Dorothy About Town : 8.14.19
Judging from the popularity of ancestral testing, people certainly are interested in connecting with their heritage. For some families, that means enrolling the kids in, say, Irish dancing. For others (many others), it means recreating favorites from Grandma’s kitchen. But getting back to roots can be especially hard for some groups, like those historically displaced and decimated; think African Americans, American Indians and European Jewry. There may be precious little left to help them touch the past.
That’s why I was so intrigued by the recent Celebration of Yiddish Culture held at Crown Center, a senior housing community in University City whose population includes many elderly, European Jewish immigrants. (Yiddish, the onetime universal Jewish language, is a dialect of German, but the word also is used to refer to the old village way of life.)
The afternoon included Yiddish music, skits based on the traditions of Yiddish theater and a luncheon that underscored just how integrated Jewish food has become in America. Can you believe that as recently as 1960, only about 10 percent of Americans were familiar with bagels? (That’s according to guest speaker Margie Kahn, food columnist for the St. Louis Jewish Light.) And that’s just the most obvious example; Yiddish speakers also introduced America to knishes, challah, blintzes, rugelach and countless other starchy treats.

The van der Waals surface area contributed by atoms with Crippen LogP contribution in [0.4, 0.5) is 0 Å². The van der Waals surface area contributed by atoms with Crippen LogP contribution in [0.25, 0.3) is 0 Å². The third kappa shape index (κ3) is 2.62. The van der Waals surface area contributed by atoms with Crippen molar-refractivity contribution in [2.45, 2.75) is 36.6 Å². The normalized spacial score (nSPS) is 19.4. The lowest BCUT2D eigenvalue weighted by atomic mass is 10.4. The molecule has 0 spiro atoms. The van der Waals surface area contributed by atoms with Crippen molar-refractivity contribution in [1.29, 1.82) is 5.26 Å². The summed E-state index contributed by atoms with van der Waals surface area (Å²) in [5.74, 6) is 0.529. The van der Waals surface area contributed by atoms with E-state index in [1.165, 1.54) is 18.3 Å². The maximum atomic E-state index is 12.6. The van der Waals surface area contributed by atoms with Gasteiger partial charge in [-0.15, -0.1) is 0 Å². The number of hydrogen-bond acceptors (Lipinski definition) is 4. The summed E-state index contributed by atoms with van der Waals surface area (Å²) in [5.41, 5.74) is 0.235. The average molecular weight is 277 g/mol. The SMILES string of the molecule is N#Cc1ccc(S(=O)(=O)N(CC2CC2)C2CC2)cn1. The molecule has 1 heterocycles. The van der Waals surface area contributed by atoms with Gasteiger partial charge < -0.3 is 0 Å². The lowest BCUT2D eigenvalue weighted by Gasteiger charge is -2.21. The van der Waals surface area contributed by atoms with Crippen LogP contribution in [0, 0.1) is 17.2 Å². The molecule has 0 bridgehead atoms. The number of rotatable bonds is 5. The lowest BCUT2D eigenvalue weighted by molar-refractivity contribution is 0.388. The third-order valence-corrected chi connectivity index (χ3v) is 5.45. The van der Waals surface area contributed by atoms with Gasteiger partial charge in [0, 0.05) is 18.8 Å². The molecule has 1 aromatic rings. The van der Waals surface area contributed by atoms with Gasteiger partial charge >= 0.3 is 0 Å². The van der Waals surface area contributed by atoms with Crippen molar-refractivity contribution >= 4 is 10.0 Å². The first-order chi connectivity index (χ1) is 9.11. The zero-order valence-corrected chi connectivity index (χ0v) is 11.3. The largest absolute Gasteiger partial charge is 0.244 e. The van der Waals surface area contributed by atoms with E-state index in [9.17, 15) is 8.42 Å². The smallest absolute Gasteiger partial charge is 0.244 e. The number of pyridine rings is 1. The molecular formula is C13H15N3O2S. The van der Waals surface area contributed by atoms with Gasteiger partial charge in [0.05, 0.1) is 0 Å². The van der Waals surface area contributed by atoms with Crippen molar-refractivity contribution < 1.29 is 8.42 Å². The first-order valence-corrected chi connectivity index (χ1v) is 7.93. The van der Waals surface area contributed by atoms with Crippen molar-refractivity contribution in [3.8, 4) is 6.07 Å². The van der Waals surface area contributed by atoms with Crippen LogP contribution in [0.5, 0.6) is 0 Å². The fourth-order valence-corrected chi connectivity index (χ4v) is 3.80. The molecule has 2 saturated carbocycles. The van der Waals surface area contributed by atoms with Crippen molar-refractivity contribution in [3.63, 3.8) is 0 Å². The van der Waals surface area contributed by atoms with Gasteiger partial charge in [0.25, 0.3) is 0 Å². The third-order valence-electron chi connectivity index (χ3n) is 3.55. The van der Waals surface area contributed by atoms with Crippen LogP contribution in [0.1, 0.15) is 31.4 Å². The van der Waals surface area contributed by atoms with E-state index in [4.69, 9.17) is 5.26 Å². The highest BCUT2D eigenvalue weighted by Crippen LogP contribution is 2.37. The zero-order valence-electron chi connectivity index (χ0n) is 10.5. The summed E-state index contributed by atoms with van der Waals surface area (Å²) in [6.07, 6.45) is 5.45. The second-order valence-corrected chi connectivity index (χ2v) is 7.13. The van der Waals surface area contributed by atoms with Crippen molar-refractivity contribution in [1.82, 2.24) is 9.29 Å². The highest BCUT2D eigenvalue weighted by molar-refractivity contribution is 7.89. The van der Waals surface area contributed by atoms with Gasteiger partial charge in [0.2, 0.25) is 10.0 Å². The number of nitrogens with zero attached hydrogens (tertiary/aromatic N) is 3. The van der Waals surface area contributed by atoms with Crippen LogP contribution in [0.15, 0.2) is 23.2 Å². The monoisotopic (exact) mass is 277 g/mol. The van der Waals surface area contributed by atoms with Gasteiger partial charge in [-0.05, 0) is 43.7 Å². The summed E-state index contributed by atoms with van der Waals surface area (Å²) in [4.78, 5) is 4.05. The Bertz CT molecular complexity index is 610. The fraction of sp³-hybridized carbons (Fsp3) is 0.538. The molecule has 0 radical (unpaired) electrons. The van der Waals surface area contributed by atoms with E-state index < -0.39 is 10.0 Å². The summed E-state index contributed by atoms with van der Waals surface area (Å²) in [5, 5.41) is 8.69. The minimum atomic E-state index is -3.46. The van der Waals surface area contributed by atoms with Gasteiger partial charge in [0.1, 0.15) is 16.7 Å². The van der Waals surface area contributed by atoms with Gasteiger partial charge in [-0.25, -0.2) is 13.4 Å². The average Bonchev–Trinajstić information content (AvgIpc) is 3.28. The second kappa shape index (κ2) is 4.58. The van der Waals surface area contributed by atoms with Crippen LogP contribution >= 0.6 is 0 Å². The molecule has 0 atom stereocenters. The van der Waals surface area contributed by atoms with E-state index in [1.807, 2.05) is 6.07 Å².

But the sold-out crowd of 120 at Crown Center didn’t come only to eat. After all, there aren’t that many opportunities to hear sounds from their collective past—accents, melodies and phrases that connect them to long-gone relatives. The Yiddish language and all things related to it weren’t much in fashion during the decades when Jewish immigrants yearned to fit into their new homeland. They were busy shedding the old and exposing their families to all things American. Now, their offspring seek out bits and pieces of that heritage.
What goes around really does come around. Seventy years after suffering unspeakable persecution and loss, ‘Yiddishkite,’ it seems, is coming into fashion. Klezmer bands (not necessarily ones composed of Jewish musicians) are performing in unlikely places, like the YMCA in St. Charles. These groups play the traditional Yiddish music of pre-war Europe. And the largest annaul Yiddish festival in the world takes place not in Brooklyn or Tel Aviv, but in Krakow’s former Jewish quarter, started in 1989 by two non-Jewish Poles.
Back at Crown Center, there is a twice-monthly Yiddish language class, and the occasional Yiddish film with discussion afterward. This year’s Hanukkah celebration will feature a Klezmer band. So bit by bit, the progeny of European Jewry (and anyone else) can be touched by this particular ancestral past.